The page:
Scientific Name: Huckleberry - Crowberry Bog; State Rank: S3
- Community Description
- Soil and Site Characteristics
- Similar Types
- Conservation, Wildlife and Management Considerations
- Characteristic Plants
- Associated Rare Plants
- Associated Rare Animals
- Examples on Conservation Lands You Can Visit
Community Description: This peatland type is characterized by low (usually < 60 cm) heath shrubs, such as sheep laurel and leatherleaf, as the dominant layer. Dwarf huckleberry is typically prominent. Black crowberry and/or deer-hair sedge are also present, though not necessarily abundant. In far Downeast examples, black crowberry may entirely replace dwarf huckleberry. Small islands of stunted black spruce may be scattered among the shrubs. Pitcher plants, sundews, bog goldenrod, and other typical bog herbs are mixed in with the shrubs; herb cover is usually <40%. Deer-hair sedge may be locally dominant. A dense layer of peat mosses underlies the plants. Back to top.
Soil and Site Characteristics: These are coastal or near coastal peatlands, either in raised bogs or in weakly minerotrophic areas transitional to true bogs. They are saturated during the growing season and typically highly acidic (pH < 5.0, occasionally slightly higher). Back to top.
Diagnostics: Dwarf shrub peatland vegetation is characterized by dwarf huckleberry and/or black crowberry together forming >20% cover. Sheep laurel and leatherleaf are usually present but at lower cover than in other dwarf-shrub peatland types. Back to top.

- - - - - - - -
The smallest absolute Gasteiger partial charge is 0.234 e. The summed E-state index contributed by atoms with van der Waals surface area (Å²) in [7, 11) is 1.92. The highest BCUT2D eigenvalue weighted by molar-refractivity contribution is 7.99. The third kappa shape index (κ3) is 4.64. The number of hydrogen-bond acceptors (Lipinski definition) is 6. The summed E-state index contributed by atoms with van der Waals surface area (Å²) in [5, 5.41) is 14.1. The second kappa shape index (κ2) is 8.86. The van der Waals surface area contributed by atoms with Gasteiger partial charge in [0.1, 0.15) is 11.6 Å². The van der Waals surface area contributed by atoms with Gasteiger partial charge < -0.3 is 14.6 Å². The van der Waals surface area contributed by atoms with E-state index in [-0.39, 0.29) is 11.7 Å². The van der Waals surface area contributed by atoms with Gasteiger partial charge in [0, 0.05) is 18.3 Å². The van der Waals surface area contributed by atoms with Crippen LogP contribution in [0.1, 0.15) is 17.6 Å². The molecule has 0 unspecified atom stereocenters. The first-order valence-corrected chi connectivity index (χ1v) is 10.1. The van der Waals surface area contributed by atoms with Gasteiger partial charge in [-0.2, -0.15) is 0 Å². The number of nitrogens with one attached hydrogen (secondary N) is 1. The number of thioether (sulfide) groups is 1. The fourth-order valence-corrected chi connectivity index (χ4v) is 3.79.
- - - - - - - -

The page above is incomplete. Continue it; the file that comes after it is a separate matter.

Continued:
Similar Types: Dwarf Shrub Bog and Leatherleaf Bog communities are similarly found in true bogs and dominated by heath shrubs. They may be contiguous with this type in some bogs. A few of these sites in south-coastal Maine have dwarf huckleberry even though they are not Maritime Huckleberry Bogs. The dominance of dwarf huckleberry with either crowberry or deer-hair sedge distinguishes Maritime Huckleberry Bogs from other bog vegetation types. Back to top.
Conservation, Wildlife and Management Considerations: This community type is not widely distributed, but has been subject to few threats to date. Slow vegetation growth rates, due to the nutrient-poor conditions, mean slow recovery from physical disturbances, such as recreational trail use. If disturbance, such as foot traffic, is a necessity, traversing during frozen conditions or using boardwalks can minimize impacts. Peat harvesting could threaten some sites. Changes to bog hydrology, through impoundment or draining, could lead to vegetation changes. Several occurrences are on public lands or private conservation lands.
The rare crowberry blue butterfly is restricted to coastal heaths in east-coastal Maine. It uses black crowberry as a larval host plant. Several uncommon dragonfly species may be found in examples of this community where bog pools occur, including the zigzag darner, subarctic darner, and incurvate emerald. Back to top.
Distribution: Most typical of Downeast Maine from Penobscot Bay eastward. Always within 15 miles of the shore (Laurentian Mixed Forest Province). Extends east into the Canadian Maritimes. Landscape Pattern: Small Patch. Back to top.
- Black spruce
- Dwarf Shrub
- Black crowberry*
- Dwarf huckleberry*
- Labrador tea*
- Pale laurel
- Sheep laurel*
- Small cranberry
- Bog goldenrod
- Deer-hair sedge*
- Pitcher plant
- Round-leaved sundew
- Cladonia lichen*
- Reindeer lichen*
- Sphagnum fuscum*
- Crowberry blue
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